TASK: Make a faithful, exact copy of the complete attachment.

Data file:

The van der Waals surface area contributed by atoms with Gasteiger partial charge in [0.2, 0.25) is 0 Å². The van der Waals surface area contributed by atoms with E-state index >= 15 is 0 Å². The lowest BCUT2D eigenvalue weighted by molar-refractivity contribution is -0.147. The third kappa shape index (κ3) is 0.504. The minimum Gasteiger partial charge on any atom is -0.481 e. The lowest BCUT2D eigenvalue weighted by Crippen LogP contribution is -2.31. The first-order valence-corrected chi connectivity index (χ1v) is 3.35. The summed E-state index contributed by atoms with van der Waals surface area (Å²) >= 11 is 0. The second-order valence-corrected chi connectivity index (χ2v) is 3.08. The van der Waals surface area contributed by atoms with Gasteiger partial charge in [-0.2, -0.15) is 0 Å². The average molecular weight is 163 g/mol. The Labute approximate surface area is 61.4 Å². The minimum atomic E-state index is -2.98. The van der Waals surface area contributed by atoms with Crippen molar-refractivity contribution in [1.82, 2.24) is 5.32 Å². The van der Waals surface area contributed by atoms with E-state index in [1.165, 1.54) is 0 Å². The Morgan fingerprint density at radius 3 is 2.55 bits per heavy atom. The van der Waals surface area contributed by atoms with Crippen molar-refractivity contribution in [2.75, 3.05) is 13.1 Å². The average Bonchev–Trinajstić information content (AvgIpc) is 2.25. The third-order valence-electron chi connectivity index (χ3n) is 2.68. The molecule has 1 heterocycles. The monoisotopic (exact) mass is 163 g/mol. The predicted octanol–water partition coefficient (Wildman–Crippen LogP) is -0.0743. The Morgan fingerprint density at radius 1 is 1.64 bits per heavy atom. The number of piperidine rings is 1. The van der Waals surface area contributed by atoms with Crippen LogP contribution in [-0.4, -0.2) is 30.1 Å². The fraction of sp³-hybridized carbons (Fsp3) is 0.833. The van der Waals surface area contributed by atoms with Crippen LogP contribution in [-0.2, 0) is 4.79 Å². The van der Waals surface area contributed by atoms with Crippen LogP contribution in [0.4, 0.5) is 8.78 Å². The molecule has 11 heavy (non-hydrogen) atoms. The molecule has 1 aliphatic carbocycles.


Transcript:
The van der Waals surface area contributed by atoms with Gasteiger partial charge in [0.2, 0.25) is 0 Å². The van der Waals surface area contributed by atoms with E-state index >= 15 is 0 Å². The lowest BCUT2D eigenvalue weighted by molar-refractivity contribution is -0.147. The third kappa shape index (κ3) is 0.504. The minimum Gasteiger partial charge on any atom is -0.481 e. The lowest BCUT2D eigenvalue weighted by Crippen LogP contribution is -2.31. The first-order valence-corrected chi connectivity index (χ1v) is 3.35. The summed E-state index contributed by atoms with van der Waals surface area (Å²) >= 11 is 0. The second-order valence-corrected chi connectivity index (χ2v) is 3.08. The van der Waals surface area contributed by atoms with Gasteiger partial charge in [-0.2, -0.15) is 0 Å². The average molecular weight is 163 g/mol. The Labute approximate surface area is 61.4 Å². The minimum atomic E-state index is -2.98. The van der Waals surface area contributed by atoms with Crippen molar-refractivity contribution in [1.82, 2.24) is 5.32 Å². The van der Waals surface area contributed by atoms with E-state index in [1.165, 1.54) is 0 Å². The Morgan fingerprint density at radius 3 is 2.55 bits per heavy atom. The van der Waals surface area contributed by atoms with Crippen molar-refractivity contribution in [2.75, 3.05) is 13.1 Å². The average Bonchev–Trinajstić information content (AvgIpc) is 2.25. The third-order valence-electron chi connectivity index (χ3n) is 2.68. The molecule has 1 heterocycles. The monoisotopic (exact) mass is 163 g/mol. The predicted octanol–water partition coefficient (Wildman–Crippen LogP) is -0.0743. The Morgan fingerprint density at radius 1 is 1.64 bits per heavy atom. The number of piperidine rings is 1. The van der Waals surface area contributed by atoms with Crippen LogP contribution in [-0.4, -0.2) is 30.1 Å². The fraction of sp³-hybridized carbons (Fsp3) is 0.833. The van der Waals surface area contributed by atoms with Crippen LogP contribution in [-0.2, 0) is 4.79 Å². The van der Waals surface area contributed by atoms with Crippen LogP contribution in [0.4, 0.5) is 8.78 Å². The molecule has 11 heavy (non-hydrogen) atoms. The molecule has 1 aliphatic carbocycles.